Cirrhosis of the Liver IBS (Irritable Bowel Syndrome)
Colitis Non –alcoholic Liver Disease
Colonoscopy including polypectomy
Constipation PUD (Peptic Ulcer Disease)
Control of GI Bleeding
Crohn’s disease Rectal bleeding
Diarrhea Stomach ulcers
Diverticulosis and Diverticulitis Swallowing difficulties (Dysphagia)
Inflammatory bowel disease
IBS (Irritable Bowel Syndrome)
PUD (Peptic Ulcer Disease)
Swallowing difficulties (Dysphagia)
Gastrointestinal & Liver Center is located on the 1st floor, Bangkok Hospital Phuket.
The GI Center of Bangkok Hospital Phuket is a full service Gastroenterology practice exclusively specializing in the diagnosis and treatment of gastrointestinal diseases and disorders. Your comfort is a priority in our center, where you are greeted with a warm, welcoming smile. Thanks to our professional experience and know-how, we provide you with best services. Our facilities include:
Fibroscan with CAP (Controlled Attenuation Parameter)
Special Diagnosis without Contrast
Ultrasonography: Imaging examination of the liver, pancreas, gall bladder, common bile duct, spleen and the kidney
Special Diagnostic with Contrast
Barium Swallowing: Review the swallowing and regurgitating of the esophagus
Upper GI Examination: Examine the swallowing, esophagus, stomach and proximal part of the small intestine
Long GI Examination: Check the swallowing, stomach, and whole small intestine
BE (Barium Enema): Investigate the large intestine or colon
Computerized Tomography (Spiral CT Scan) and the Magnetic Resonance Imaging (MRI) Argon Plasma Coagulation: Stop bleeding from an ulcer or abnormal vessel in the stomach and intestine through endoscopy
Fluoroscopy: A technique for obtaining X-ray images capturing motion. The Radiologist uses a switch to control an X-Ray beam that is transmitted through the patient. The X-ray then strikes a fluorescent plate that is coupled to an “image intensifier” this in turn is connected to a television camera. The Radiologist can then watch the images “live” on a TV monitor.
GI Endoscopy: A visual examination of the intestinal tract using a lighted, flexible fiberoptic or video endoscope. Upper endoscopy enables the physician to look inside the esophagus, stomach, and duodenum (first part of the small intestine). The procedure might be used to discover swallowing difficulties, the causes of nausea, vomiting, reflux, bleeding, indigestion, abdominal pain, or chest pain. Upper endoscopy is known as EGD, which stands for esophagogastroduodenoscopy.
Gastroscopy: A medical term that has two parts: gastro for “stomach” and scopy for “looking”. Gastroscopy is a diagnostic test that enables the doctor to view the stomach. The instrument used to perform this simple test is the gastroscope; a long, thin, flexible fiberoptic tube. Within the end of this remarkable device is a miniaturized color TV camera with a wide angle lens. By passing this “scope” through the stomach, your doctor can directly examine the lining of your upper digestive system. The examination is quick, painless and without incision.
Colonoscopy: Allows the physician to investigate the entire large intestine, from the lowest part, to the rectum, all the way up through the colon to the lower end of the small intestine. This procedure is used to detect early signs of cancer in the colon and rectum. It can also be used to diagnose the causes of changes in bowel habits. Colonoscopy enables the physician to detect inflamed tissue, abnormal growths, ulcers and bleeding.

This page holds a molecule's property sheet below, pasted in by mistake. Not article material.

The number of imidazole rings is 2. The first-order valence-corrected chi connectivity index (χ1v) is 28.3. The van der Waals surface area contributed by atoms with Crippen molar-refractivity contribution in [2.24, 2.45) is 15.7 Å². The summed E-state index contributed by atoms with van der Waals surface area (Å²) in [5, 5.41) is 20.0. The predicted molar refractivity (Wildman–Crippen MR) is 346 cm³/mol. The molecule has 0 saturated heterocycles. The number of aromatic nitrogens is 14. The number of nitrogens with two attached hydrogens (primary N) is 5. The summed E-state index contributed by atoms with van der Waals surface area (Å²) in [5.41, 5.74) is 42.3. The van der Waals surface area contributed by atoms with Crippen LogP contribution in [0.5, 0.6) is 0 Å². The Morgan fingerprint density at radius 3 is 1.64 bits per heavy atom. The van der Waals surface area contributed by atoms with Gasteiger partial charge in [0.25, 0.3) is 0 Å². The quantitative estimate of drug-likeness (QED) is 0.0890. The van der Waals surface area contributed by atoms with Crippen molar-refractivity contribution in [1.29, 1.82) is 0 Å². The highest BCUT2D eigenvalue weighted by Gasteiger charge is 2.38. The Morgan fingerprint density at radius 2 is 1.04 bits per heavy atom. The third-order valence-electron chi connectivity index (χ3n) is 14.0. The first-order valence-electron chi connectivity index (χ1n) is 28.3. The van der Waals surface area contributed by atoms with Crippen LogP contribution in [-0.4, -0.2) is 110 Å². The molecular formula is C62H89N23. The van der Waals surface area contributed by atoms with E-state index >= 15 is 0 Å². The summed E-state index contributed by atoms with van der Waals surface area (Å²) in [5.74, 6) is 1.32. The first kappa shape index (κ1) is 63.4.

Flexible Sigmoidoscopy: Enables the physician to assess the inside of the large intestine via the rectum and the last part of the colon, known as the sigmoid colon. Physicians may use this procedure to investigate symptoms of diarrhea, abdominal pain, or constipation. This procedure can also be adapted to detect early signs of cancer by allowing the physician to identify signs of bleeding, inflammation, abnormal growths and ulcers in the descending colon and rectum.
Polypectomy: The removal of polyps from the stomach, small intestine and colon.
EVS, EVL (Endoscopic Variceal Treatment): Endoscopic investigation enables the physician to treat varice in the esophagus.
PEG (Percutaneous Endoscopic Gastrostomy): A tube enters the stomach through the abdominal wall, under the visual guidance of an endoscope.
Diagnostic ERCP (Endoscopic Retrograde Cholangiopancreatography): Identifies a problem within the bile duct or pancreas e.g. gallstones, cancer of the bile ducts, pancreatitis.
Therapeutic ERCP (Sphincterotomy, Stone extraction): Utilises a tube to correct a problem in the bile ducts. For example: cancer or gallstones in the bile ducts.
GI Pathology: Extraction of cells for precise analysis.
Interventional Radiology: Use of X-rays, ultrasound and other medical images to guide small instruments through the blood vessels or other pathways to treat disease percutaneously.
TOCE (Transcatheter oily chemo-embolization): When the cancer cannot be removed by surgery, a radio therapist will place a small tube through the hepatic artery direct to the cancerous area, Releaseeing anticancer drugs to block the artery feeding the area. This procedure can help to reduce the cancer size and prevent it from spreading, in some cases surgery can then be used to remove it
FNA (Fine needle aspiration) and Liver Biopsy: A liver biopsy allows the physician to examine signs of disease and damage to the liver tissue. A special needle is used to remove the tissue from the liver. A liver biopsy is carried out after tests suggest that the liver is not functioning correctly. For example, a blood test might show that your blood contains higher levels of liver enzymes or too much iron or copper, an x ray could suggest that the liver is swollen and looking at the liver tissue itself is the best way to determine whether the liver is healthy or what is causing the damage.